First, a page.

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Sunday, December 7, 2008

Ranking Corporate Sustainability Performance

We have been conditioned to want rankings. It starts with our Apgar score at birth and continues throughout our lives as students, consumers and investors. So of course in the sustainability world we want to see companies ranked according to their sustainability credentials.

But I am skeptical of broadly scoped CSR and sustainability rankings.

Rankings require quantification and quantification requires applicable data to be available consistently and transparently. And then the scores need to be weighted. A broad ‘most sustainable company ranking’ needs to compare the relative importance of diversity, philanthropy, environment, workers rights and a dozen other things.

The correct weightings will vary enormously across countries, across industry sectors and even between companies in the same sector. The quantification underpinning a ranking can appear deceptively scientific. But the final ranking is predominantly determined in a subjective judgment of the weighting accorded to each measure.

Hopefully my skepticism is a healthy one. I fully understand the value of ranking companies as a tool for continual improvement in the general level of sustainability across the business world. And rankings can be more representative within a single industry vertical, or within a single theme such LGBT equality in the workplace as defined by the Corporate Equality Index of the Human Rights Campaign or its UK equivalent the Stonewall Workplace Equality Index.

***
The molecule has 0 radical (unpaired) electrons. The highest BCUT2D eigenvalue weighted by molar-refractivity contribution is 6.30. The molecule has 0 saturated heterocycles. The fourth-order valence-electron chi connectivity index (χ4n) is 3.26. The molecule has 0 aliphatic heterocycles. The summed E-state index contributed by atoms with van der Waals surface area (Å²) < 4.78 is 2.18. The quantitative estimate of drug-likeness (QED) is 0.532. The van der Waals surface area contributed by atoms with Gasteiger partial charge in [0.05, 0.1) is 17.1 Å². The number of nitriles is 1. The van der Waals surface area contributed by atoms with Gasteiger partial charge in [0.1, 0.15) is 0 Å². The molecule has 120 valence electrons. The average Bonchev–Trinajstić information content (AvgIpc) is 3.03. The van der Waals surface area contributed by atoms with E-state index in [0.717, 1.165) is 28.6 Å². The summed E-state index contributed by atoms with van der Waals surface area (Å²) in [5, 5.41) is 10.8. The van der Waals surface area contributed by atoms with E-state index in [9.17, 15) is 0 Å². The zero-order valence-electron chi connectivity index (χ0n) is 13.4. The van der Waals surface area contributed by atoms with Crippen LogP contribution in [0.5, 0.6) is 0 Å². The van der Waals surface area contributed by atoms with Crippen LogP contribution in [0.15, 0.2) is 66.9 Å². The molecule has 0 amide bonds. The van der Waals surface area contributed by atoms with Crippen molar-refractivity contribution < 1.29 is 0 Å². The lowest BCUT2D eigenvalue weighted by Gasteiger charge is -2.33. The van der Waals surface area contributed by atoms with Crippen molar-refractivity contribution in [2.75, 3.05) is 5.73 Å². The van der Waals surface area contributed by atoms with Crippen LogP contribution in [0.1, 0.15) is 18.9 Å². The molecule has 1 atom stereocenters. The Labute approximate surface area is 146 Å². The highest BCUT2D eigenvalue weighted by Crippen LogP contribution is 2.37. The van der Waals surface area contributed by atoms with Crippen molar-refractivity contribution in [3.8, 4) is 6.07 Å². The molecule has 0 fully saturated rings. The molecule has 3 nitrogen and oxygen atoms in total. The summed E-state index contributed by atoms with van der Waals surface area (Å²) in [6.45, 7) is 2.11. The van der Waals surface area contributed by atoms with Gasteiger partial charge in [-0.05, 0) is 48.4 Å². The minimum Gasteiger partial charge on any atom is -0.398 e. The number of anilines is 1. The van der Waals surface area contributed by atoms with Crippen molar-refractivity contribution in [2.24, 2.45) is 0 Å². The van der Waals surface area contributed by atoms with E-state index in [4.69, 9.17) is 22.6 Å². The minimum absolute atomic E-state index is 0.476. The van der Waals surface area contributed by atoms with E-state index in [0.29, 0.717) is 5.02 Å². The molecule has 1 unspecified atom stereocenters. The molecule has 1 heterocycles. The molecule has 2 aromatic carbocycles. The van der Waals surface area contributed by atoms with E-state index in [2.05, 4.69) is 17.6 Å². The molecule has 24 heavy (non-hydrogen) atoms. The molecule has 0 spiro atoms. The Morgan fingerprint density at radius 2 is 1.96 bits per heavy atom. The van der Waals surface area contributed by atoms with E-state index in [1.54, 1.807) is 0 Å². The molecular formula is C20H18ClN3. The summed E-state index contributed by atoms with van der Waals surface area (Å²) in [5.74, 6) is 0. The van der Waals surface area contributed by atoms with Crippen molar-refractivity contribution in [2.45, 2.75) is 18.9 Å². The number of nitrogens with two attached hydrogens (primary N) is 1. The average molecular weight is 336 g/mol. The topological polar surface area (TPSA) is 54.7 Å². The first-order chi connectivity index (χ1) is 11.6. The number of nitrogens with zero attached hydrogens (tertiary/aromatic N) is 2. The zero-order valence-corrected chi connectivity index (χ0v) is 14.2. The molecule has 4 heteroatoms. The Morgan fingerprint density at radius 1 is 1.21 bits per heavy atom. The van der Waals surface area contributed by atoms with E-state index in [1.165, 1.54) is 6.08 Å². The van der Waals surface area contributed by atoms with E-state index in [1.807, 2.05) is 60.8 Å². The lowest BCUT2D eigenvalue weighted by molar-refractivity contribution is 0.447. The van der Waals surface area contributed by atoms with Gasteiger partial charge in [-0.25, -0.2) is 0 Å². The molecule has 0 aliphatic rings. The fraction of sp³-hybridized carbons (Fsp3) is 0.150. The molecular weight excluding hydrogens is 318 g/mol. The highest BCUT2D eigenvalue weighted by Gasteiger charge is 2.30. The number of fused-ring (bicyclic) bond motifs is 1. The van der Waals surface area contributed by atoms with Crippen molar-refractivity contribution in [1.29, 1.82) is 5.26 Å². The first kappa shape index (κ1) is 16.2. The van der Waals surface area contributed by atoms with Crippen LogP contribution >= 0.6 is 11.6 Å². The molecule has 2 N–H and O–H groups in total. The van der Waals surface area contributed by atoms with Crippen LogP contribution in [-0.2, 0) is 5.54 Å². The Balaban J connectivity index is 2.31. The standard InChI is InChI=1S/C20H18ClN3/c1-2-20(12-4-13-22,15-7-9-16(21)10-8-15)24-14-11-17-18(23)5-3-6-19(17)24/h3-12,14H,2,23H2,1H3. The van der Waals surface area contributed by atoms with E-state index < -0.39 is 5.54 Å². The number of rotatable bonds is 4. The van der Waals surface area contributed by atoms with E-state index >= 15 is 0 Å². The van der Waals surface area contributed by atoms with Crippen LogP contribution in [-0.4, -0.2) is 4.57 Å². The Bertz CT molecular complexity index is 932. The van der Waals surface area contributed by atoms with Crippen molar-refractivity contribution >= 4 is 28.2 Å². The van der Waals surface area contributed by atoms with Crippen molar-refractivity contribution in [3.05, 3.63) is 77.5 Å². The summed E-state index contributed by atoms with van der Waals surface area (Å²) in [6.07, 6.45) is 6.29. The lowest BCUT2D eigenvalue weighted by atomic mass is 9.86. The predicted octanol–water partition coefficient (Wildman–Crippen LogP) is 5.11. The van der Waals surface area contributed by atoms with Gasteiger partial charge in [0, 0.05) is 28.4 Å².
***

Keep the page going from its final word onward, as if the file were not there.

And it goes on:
My suggestion for the c-suite exec is that when it comes to ‘best overall company’ rankings, not to worry too much about precise positioning in the ranking. If the criteria and rankings are not transparent don’t pay much heed at all. If they are transparent and they are representative of what is material to your sector then it is worth taking applicable action and striving to improve your position. But focus on what quartile or decile you are in. Don’t worry too much about why you are sixteenth and not fifteenth – the methodology is unlikely to justify that level of granularity.


  1. A great man once wrote that rankings are sports by different means. And those who produce the rankings know they must be no less battle-ready than those who strap on their boots to take the field. In the CR field, top rankings such as FTSE for Good, the DJ Sustainability Index and the 100 Best Corporate Citizens List are, like sporting events, always well-watched and cause a great deal of heated conversation. And while it may be less than perfectly healthy to invest as much credibility in the rankings as we all do, CEOs and others in the field pay very close attention to lists. The cruel fact is that CEOs are among the most competitive characters on earth. That's why they got the job. Encouraging CEOs and their C-suite colleagues to ignore CR lists is as futile as hoping they can ignore their stock price. Competitive position matters. 'Twas ever thus. And 'twill ever be.

  2. Jay, my intent was not to encourage CEOs to ignore CR lists. My mistake if my words indicated that. My hope was to stimulate consideration of the methodology in evaluating various recognition programs. I do question the quantitative value of granular rankings but I accept your point about appealing to the competitive characteristic that is critical in our business leaders.